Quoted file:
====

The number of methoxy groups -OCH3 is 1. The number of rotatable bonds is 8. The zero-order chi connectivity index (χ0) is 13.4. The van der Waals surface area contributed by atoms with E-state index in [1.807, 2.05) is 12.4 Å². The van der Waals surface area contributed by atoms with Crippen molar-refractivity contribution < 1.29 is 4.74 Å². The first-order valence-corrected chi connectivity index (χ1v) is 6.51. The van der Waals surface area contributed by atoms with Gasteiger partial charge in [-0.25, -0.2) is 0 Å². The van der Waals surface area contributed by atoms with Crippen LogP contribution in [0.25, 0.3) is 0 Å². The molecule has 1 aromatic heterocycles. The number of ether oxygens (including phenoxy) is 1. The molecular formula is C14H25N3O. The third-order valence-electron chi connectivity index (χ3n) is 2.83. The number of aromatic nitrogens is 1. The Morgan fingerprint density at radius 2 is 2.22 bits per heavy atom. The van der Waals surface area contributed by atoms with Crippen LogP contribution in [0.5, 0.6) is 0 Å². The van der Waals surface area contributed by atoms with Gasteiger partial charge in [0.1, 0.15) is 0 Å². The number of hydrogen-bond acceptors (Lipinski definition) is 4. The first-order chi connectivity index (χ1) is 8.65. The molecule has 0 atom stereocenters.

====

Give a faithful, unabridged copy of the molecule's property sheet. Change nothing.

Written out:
The number of methoxy groups -OCH3 is 1. The number of rotatable bonds is 8. The zero-order chi connectivity index (χ0) is 13.4. The van der Waals surface area contributed by atoms with E-state index in [1.807, 2.05) is 12.4 Å². The van der Waals surface area contributed by atoms with Crippen molar-refractivity contribution < 1.29 is 4.74 Å². The first-order valence-corrected chi connectivity index (χ1v) is 6.51. The van der Waals surface area contributed by atoms with Gasteiger partial charge in [-0.25, -0.2) is 0 Å². The van der Waals surface area contributed by atoms with Crippen LogP contribution in [0.25, 0.3) is 0 Å². The molecule has 1 aromatic heterocycles. The number of ether oxygens (including phenoxy) is 1. The molecular formula is C14H25N3O. The third-order valence-electron chi connectivity index (χ3n) is 2.83. The number of aromatic nitrogens is 1. The Morgan fingerprint density at radius 2 is 2.22 bits per heavy atom. The van der Waals surface area contributed by atoms with Crippen LogP contribution in [0.5, 0.6) is 0 Å². The van der Waals surface area contributed by atoms with Gasteiger partial charge in [0.1, 0.15) is 0 Å². The number of hydrogen-bond acceptors (Lipinski definition) is 4. The first-order chi connectivity index (χ1) is 8.65. The molecule has 0 atom stereocenters.